Denmark’s vibrant capital city is famous for its picturesque waterfront, colourful housing facades and cutting-edge design. The historic architecture blends with the modern Scandinavian style to create a fusion city, one that fits both in the future, and the past. Copenhagen is one of the most dynamic stops on any Baltic cruise. In this article, we’ll provide a handy guide on how to make the most of your stopover in the capital, including a broad range of attractions and sights for every type of traveller.
When you arrive at Copenhagen you’ll be overwhelmed by the beauty of the city, and how happy the people are! The city welcomes you into its arms with brightly painted buildings and winding cobbled streets.
In Copenhagen the flat compact downtown area is perfect for walking, but bikes are the best way to see the city. This way you can take in the city streets how the locals do, and it’s the perfect way to see as much as you can. There are bike rental places all over the capital, and it won’t cost you too much to rent a cycle for a few hours or the day.
We spoke to Ben Posetti from Donkey Republic, one of the leading bike rental services in Copenhagen and they told us about the history of cycling in Copenhagen: “In the 80s and 90s the city started prioritising bike infrastructure in the city. As cycling grew then it became part of the city culture and the most efficient way to get around. This was such a success that they introduced a Cycle Policy in 2002 aiming for 40% of trips made on bike by 2012, and they reached 45%. It helps that the city is also very flat and not too big, so you can get everywhere easily. But mostly it just became part of the culture as a standard mode of transport.”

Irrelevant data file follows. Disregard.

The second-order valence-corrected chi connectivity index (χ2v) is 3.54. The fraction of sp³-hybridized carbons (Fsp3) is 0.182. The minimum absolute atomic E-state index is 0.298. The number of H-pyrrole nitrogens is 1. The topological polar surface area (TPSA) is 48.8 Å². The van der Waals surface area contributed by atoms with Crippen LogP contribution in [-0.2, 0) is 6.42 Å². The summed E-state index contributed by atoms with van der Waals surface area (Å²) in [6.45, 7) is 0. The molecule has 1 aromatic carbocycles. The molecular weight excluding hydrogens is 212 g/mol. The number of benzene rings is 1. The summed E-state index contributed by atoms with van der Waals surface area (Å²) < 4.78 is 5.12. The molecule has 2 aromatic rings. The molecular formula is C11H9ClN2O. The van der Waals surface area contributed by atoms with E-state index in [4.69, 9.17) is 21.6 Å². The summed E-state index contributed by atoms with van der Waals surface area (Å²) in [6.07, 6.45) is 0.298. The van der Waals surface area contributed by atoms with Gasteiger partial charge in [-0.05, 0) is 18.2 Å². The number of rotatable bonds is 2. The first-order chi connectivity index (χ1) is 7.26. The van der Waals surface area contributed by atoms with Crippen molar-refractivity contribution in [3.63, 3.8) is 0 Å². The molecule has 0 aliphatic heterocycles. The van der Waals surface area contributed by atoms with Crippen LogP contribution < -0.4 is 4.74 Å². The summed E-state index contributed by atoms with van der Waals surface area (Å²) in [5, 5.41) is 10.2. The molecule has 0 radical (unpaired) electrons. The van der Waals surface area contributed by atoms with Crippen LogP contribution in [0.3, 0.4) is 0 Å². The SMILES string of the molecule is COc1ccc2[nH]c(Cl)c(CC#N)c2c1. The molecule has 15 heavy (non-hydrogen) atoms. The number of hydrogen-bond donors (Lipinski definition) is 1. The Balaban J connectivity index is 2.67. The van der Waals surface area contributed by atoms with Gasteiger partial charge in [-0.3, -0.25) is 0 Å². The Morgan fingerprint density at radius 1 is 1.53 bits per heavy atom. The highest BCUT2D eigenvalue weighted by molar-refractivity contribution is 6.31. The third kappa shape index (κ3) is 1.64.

Ben also spoke to us about why tourists should embrace the cycling culture of Copenhagen during their visits: “Cycling is nearly always the most efficient way to get around the city compared to driving, public transport or walking. Because the bike lanes are so well developed it is really safe to cycle, segregated from car traffic. But most importantly it's the best way to see the city, whether it's weaving across bridges down the canal or cycling through parks and green areas.”
Nyhavn is the most picturesque part of Copenhagen and the postcard part of the capital, it’s the epitome of the capital. Nyhavn was once a busy commercial port, but now the canal is a relaxed area full of upmarket bars and restaurants. In the warmer months you can stroll by the multi coloured houses and grab a drink in one of the canal side cafes or do as the locals do - grab a beer and sit on the edge of the canal. In the winter months Nyhavn fills with stalls and festive cheer and it’s the perfect place to warm up with a hot drink and do some light Christmas shopping.
Most of the houses have been lived in by prominent artists, but none more famous than the former resident of number 20, Hans Christian Andersen. He is said to have wrote ‘The Princess and The Pea’ here and has also lived in number 67 and number 18. You can visit his house and see the plaque dedicated to him or you can go one better and visit our next suggestion.